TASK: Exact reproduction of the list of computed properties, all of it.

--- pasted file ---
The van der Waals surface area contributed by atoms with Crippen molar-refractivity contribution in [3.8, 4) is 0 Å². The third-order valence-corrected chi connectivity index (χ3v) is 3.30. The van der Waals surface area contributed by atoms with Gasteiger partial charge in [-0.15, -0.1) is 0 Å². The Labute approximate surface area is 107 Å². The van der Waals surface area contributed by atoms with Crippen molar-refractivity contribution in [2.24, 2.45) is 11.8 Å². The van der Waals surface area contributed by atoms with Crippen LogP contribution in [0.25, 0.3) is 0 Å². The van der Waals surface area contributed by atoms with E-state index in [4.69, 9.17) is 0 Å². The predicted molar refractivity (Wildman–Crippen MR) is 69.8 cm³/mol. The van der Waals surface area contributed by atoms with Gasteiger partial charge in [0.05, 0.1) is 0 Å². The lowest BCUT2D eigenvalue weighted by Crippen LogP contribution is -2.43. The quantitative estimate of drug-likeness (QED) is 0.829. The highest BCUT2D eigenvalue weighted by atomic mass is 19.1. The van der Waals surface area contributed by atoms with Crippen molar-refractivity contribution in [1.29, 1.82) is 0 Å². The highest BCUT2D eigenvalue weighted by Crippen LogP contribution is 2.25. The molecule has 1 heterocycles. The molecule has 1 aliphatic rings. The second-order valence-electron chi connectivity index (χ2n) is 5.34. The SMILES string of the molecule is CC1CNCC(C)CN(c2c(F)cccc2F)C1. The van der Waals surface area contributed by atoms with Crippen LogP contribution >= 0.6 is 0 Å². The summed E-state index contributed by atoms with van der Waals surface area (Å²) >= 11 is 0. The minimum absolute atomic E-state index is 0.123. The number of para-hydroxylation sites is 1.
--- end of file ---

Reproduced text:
The van der Waals surface area contributed by atoms with Crippen molar-refractivity contribution in [3.8, 4) is 0 Å². The third-order valence-corrected chi connectivity index (χ3v) is 3.30. The van der Waals surface area contributed by atoms with Gasteiger partial charge in [-0.15, -0.1) is 0 Å². The Labute approximate surface area is 107 Å². The van der Waals surface area contributed by atoms with Crippen molar-refractivity contribution in [2.24, 2.45) is 11.8 Å². The van der Waals surface area contributed by atoms with Crippen LogP contribution in [0.25, 0.3) is 0 Å². The van der Waals surface area contributed by atoms with E-state index in [4.69, 9.17) is 0 Å². The predicted molar refractivity (Wildman–Crippen MR) is 69.8 cm³/mol. The van der Waals surface area contributed by atoms with Gasteiger partial charge in [0.05, 0.1) is 0 Å². The lowest BCUT2D eigenvalue weighted by Crippen LogP contribution is -2.43. The quantitative estimate of drug-likeness (QED) is 0.829. The highest BCUT2D eigenvalue weighted by atomic mass is 19.1. The van der Waals surface area contributed by atoms with Crippen molar-refractivity contribution in [1.29, 1.82) is 0 Å². The highest BCUT2D eigenvalue weighted by Crippen LogP contribution is 2.25. The molecule has 1 heterocycles. The molecule has 1 aliphatic rings. The second-order valence-electron chi connectivity index (χ2n) is 5.34. The SMILES string of the molecule is CC1CNCC(C)CN(c2c(F)cccc2F)C1. The van der Waals surface area contributed by atoms with Crippen LogP contribution >= 0.6 is 0 Å². The summed E-state index contributed by atoms with van der Waals surface area (Å²) >= 11 is 0. The minimum absolute atomic E-state index is 0.123. The number of para-hydroxylation sites is 1.